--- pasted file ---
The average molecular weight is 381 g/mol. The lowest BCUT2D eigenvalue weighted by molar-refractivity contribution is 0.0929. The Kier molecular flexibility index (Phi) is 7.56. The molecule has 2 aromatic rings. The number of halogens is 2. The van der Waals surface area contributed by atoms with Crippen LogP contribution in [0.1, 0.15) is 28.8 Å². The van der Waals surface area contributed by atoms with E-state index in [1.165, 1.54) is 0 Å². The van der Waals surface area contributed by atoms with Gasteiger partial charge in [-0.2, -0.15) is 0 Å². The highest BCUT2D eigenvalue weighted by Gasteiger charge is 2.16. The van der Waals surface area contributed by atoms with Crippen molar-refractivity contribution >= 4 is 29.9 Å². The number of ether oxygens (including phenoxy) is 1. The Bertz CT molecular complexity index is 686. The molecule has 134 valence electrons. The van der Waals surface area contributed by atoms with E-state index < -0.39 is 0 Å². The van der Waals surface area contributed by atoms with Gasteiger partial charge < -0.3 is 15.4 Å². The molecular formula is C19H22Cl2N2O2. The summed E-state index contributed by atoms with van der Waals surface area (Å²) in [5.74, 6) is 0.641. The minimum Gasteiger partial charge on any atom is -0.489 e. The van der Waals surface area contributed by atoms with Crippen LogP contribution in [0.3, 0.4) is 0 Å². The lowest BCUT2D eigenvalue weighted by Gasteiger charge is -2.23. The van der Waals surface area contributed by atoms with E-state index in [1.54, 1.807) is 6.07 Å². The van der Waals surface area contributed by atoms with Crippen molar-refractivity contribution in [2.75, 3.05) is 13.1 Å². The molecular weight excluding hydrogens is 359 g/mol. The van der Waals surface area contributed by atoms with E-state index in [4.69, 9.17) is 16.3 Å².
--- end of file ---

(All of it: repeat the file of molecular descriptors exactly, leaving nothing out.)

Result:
The average molecular weight is 381 g/mol. The lowest BCUT2D eigenvalue weighted by molar-refractivity contribution is 0.0929. The Kier molecular flexibility index (Phi) is 7.56. The molecule has 2 aromatic rings. The number of halogens is 2. The van der Waals surface area contributed by atoms with Crippen LogP contribution in [0.1, 0.15) is 28.8 Å². The van der Waals surface area contributed by atoms with E-state index in [1.165, 1.54) is 0 Å². The van der Waals surface area contributed by atoms with Gasteiger partial charge in [-0.2, -0.15) is 0 Å². The highest BCUT2D eigenvalue weighted by Gasteiger charge is 2.16. The van der Waals surface area contributed by atoms with Crippen molar-refractivity contribution >= 4 is 29.9 Å². The number of ether oxygens (including phenoxy) is 1. The Bertz CT molecular complexity index is 686. The molecule has 134 valence electrons. The van der Waals surface area contributed by atoms with E-state index < -0.39 is 0 Å². The van der Waals surface area contributed by atoms with Gasteiger partial charge < -0.3 is 15.4 Å². The molecular formula is C19H22Cl2N2O2. The summed E-state index contributed by atoms with van der Waals surface area (Å²) in [5.74, 6) is 0.641. The minimum Gasteiger partial charge on any atom is -0.489 e. The van der Waals surface area contributed by atoms with Crippen LogP contribution in [0.3, 0.4) is 0 Å². The lowest BCUT2D eigenvalue weighted by Gasteiger charge is -2.23. The van der Waals surface area contributed by atoms with E-state index in [1.54, 1.807) is 6.07 Å². The van der Waals surface area contributed by atoms with Crippen molar-refractivity contribution in [2.75, 3.05) is 13.1 Å². The molecular weight excluding hydrogens is 359 g/mol. The van der Waals surface area contributed by atoms with E-state index in [4.69, 9.17) is 16.3 Å².